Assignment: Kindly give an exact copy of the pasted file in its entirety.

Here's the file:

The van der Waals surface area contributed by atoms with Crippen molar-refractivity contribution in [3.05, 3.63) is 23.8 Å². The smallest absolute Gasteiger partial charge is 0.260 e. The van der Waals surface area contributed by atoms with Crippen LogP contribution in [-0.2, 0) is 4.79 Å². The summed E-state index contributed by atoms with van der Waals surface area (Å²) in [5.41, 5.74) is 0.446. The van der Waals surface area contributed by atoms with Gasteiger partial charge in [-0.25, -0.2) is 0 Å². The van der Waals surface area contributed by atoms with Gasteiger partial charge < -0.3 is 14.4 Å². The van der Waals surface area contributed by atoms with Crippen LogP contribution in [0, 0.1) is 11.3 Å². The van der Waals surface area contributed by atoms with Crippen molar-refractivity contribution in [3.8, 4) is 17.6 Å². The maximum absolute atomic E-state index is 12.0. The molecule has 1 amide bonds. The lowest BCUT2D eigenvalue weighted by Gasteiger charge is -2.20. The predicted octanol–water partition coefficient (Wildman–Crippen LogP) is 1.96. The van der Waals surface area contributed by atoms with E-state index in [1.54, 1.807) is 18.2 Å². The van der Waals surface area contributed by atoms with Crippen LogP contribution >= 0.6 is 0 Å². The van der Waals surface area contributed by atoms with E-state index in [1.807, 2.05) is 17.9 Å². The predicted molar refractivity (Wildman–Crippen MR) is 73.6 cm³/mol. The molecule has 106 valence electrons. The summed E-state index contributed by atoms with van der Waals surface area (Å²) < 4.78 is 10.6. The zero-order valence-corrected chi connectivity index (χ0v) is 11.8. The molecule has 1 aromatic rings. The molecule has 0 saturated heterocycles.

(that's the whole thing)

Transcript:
The van der Waals surface area contributed by atoms with Crippen molar-refractivity contribution in [3.05, 3.63) is 23.8 Å². The smallest absolute Gasteiger partial charge is 0.260 e. The van der Waals surface area contributed by atoms with Crippen LogP contribution in [-0.2, 0) is 4.79 Å². The summed E-state index contributed by atoms with van der Waals surface area (Å²) in [5.41, 5.74) is 0.446. The van der Waals surface area contributed by atoms with Gasteiger partial charge in [-0.25, -0.2) is 0 Å². The van der Waals surface area contributed by atoms with Gasteiger partial charge < -0.3 is 14.4 Å². The van der Waals surface area contributed by atoms with Crippen LogP contribution in [0, 0.1) is 11.3 Å². The van der Waals surface area contributed by atoms with Crippen molar-refractivity contribution in [3.8, 4) is 17.6 Å². The maximum absolute atomic E-state index is 12.0. The molecule has 1 amide bonds. The lowest BCUT2D eigenvalue weighted by Gasteiger charge is -2.20. The predicted octanol–water partition coefficient (Wildman–Crippen LogP) is 1.96. The van der Waals surface area contributed by atoms with E-state index in [1.54, 1.807) is 18.2 Å². The van der Waals surface area contributed by atoms with Crippen LogP contribution >= 0.6 is 0 Å². The van der Waals surface area contributed by atoms with E-state index in [1.807, 2.05) is 17.9 Å². The predicted molar refractivity (Wildman–Crippen MR) is 73.6 cm³/mol. The molecule has 106 valence electrons. The summed E-state index contributed by atoms with van der Waals surface area (Å²) < 4.78 is 10.6. The zero-order valence-corrected chi connectivity index (χ0v) is 11.8. The molecule has 1 aromatic rings. The molecule has 0 saturated heterocycles.